The book Brexit y libertad de establecimiento. Aspectos fiscales, mercantiles y de extranjería has recently been published by Atelier (ISBN: 978-84-18244-53-7). It contains most of the presentations given at the Seminar held the 4th and 11th December 2020. We have revised them to incorporate the debate that took place and the Trade and Cooperation Agreement. It begins with the presentation made by professor M.ª Dolores Arias. Thanks to being a member of the research team, she explains the background of the project, its main milestones, summarizes the chapters of the book, and exposes the methodology used.The first chapter is written by Rafael Arenas, one of the Spanish scholars who has published the most and best about Brexit. The Professor of International Private Law analyses the negotiations between the United Kingdom and the European Union from the British perspective. He examines the main questions arisen by the withdrawal process, such as the tension between the British Government and Parliament, the possibility of withdrawing the decision to leave the Union, the extensions of the stay of the United Kingdom in the Union by not approving the Withdrawal Agreement and the solution for Northern Ireland.
The following four chapters deal with Tax Law. José Antonio Fernández adopts a generalist perspective. Concerned about the tax situation of British nationals who reside in the European Union, and Europeans who live in the United Kingdom, he studies the tax repercussions of Brexit around the principle of non-discrimination. First, he explains its meaning in the EU legal system; then, how it has been established in the Trade and Cooperation Agreement; and finally, its meaning in the Treaty against the Spanish-British Double Taxation.
Miguel Ángel Sánchez investigates the tax risks that the United Kingdom generates for the Union, given its economic importance and the close links it has with various tax-havens. He explores some issues of the EU tax fraud prevention regime to ascertain which measures could be applied to the United Kingdom. “All of this with a double purpose: on the one hand, to highlight any shortcomings and needs, both in the establishment of instruments and application mechanisms. And, on the other hand, to show the need for some precautions or specific measures in relation to the new third State that results after the Brexit process” (page 99).
Teresa Pontón, lecturer at the Cadiz University and an expert on Gibraltar, writes about the International Agreement on Taxation and the Protection of Financial Interests between the UK and Spain regarding Gibraltar. She holds that it will have great importance for the determination of tax residence and for administrative cooperation and emphasizes that the Agreement entails the disqualification of Gibraltar as a tax haven. Closely related to professor Pontón work is the chapter of Zuley Fernández Caballero. She focuses on the tax regime for cross-border workers, which is essential for Gibraltar. She exposes the situation of Spanish and Gibraltarian workers based on the premise that the Agreement to avoid Double Taxation between the United Kingdom and Spain is not applicable.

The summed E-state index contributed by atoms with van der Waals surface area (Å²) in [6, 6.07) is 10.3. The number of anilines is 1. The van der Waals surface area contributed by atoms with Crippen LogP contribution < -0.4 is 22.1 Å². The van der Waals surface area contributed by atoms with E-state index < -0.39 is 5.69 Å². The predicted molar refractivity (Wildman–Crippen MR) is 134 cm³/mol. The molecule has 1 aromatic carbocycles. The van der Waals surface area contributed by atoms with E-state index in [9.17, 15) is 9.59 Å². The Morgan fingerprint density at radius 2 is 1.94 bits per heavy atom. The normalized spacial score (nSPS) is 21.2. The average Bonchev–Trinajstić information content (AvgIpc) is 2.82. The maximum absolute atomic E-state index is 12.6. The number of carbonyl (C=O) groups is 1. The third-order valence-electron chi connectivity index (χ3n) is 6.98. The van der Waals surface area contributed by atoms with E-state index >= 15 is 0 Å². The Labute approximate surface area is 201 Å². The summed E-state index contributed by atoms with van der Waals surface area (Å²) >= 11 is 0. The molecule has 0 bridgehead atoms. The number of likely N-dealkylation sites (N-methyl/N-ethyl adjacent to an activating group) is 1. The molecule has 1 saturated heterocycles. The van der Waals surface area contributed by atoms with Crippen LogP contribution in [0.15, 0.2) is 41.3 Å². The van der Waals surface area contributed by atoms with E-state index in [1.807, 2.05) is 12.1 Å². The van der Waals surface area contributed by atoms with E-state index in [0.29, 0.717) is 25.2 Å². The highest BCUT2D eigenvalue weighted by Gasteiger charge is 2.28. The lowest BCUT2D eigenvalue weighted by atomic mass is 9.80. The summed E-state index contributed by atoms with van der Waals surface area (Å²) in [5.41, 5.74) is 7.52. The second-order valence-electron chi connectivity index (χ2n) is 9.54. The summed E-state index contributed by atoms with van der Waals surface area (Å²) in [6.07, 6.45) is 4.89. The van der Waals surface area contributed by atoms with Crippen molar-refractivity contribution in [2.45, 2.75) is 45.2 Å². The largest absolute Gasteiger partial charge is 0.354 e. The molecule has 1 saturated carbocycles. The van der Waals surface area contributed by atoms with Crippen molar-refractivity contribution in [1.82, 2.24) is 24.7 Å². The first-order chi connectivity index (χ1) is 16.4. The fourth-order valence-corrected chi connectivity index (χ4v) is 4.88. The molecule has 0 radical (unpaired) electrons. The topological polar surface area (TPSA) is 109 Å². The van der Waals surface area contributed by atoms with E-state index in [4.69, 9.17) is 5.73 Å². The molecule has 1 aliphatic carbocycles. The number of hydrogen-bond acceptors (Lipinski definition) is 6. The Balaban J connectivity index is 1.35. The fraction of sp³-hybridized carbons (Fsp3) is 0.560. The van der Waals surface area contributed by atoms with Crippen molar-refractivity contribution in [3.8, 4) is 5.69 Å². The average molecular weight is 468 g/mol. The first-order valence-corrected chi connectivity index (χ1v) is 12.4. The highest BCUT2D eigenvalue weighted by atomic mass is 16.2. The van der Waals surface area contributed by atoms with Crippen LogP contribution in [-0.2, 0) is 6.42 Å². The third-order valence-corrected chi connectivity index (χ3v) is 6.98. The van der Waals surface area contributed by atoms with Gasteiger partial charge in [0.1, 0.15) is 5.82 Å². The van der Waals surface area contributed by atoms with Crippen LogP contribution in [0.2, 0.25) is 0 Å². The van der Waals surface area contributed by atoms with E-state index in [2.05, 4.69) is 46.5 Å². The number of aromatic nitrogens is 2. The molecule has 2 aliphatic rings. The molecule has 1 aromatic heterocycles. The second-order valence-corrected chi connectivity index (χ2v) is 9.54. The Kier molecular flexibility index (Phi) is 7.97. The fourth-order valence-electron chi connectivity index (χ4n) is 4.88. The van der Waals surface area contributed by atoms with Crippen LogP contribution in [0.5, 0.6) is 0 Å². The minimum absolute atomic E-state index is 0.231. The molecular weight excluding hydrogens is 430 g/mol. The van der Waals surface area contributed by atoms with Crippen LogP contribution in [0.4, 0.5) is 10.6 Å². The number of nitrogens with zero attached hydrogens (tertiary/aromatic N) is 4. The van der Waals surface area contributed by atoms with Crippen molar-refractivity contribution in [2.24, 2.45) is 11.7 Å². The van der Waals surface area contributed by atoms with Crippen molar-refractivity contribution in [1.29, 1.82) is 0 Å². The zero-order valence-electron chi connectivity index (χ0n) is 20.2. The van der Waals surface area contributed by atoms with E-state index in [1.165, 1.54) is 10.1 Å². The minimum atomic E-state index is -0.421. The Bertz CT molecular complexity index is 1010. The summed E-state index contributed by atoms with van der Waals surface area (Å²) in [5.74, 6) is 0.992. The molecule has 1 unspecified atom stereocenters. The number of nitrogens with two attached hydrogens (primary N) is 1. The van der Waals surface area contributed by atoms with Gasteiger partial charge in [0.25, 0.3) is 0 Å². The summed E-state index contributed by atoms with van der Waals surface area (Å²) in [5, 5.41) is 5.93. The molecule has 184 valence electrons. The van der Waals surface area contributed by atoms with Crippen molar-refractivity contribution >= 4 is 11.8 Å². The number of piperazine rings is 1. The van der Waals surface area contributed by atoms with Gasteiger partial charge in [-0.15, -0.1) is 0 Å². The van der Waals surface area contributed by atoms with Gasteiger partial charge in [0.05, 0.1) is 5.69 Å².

The following five contributions are more heterogeneous, but they have in common that they delve into specific problems generated by the withdrawal of the United Kingdom. Miguel Gardeñes Santiago enlightens about the residence and movement rights of the British who reside in one of the twenty-seven Member States after the end of the transitional period or of the Europeans who do the same in the United Kingdom. Therefore, it scrutinizes Part Two of the Withdrawal Agreement, the rules of which allow these people and their families to partially maintain the rights they enjoyed before the exit of the United Kingdom.
The following two chapters focus on Company Law. Jorge Miquel takes a general perspective and explains the great influence that the United Kingdom has had on Community Directives, on EU capital markets, especially concerning its practice, and on corporate governance. Due to her status as a lecturer of Private International Law, Vésela Andreeva puts the spotlight on the transnational mobility of companies. In particular, she refers to cross-border transformation, the criteria for determining the lex societatis, and Directive 2019/2121.
Continuing with these specific issues, I deal with Competition Law. I explain how the departure from the United Kingdom will affect the EU and the British Antitrust Laws. After recalling the situation that existed before February 1, 2021, I comment on the provisions of the Withdrawal Agreement and the Trade and Cooperation Agreement that deal with competition rules. Next, I refer to the possible evolution of the EU and British Antitrust Law and warn about the damages that their distancing may cause.
Diana Marín closes this third part. She deals with programs to attract investment in exchange for citizenship or residence; especially on the doubts generated by the application of the Spanish program, established in the Act on Supporting Entrepreneurs and their Internationalization 2013, to British citizens after Brexit. She highlights the competition between the Member States’ programs, the reaction of the European Union, and the prospects.
Federico Fabbrini puts the finishing touch to the book with some reflections on the consequences of Brexit for its parts. The Professor of European Law and founding director of the DCU Brexit Institute is very critical of the United Kingdom, as leaving the Union has generated serious institutional and social crises in the country, has harmed its economy, and has reduced its international appeal. The situation does not seem so negative for the European Union, although it will also suffer harmful consequences. The reason is that the EU has been able to stay together throughout the process and is using the occasion to make progress in areas where the UK’s presence blocked it.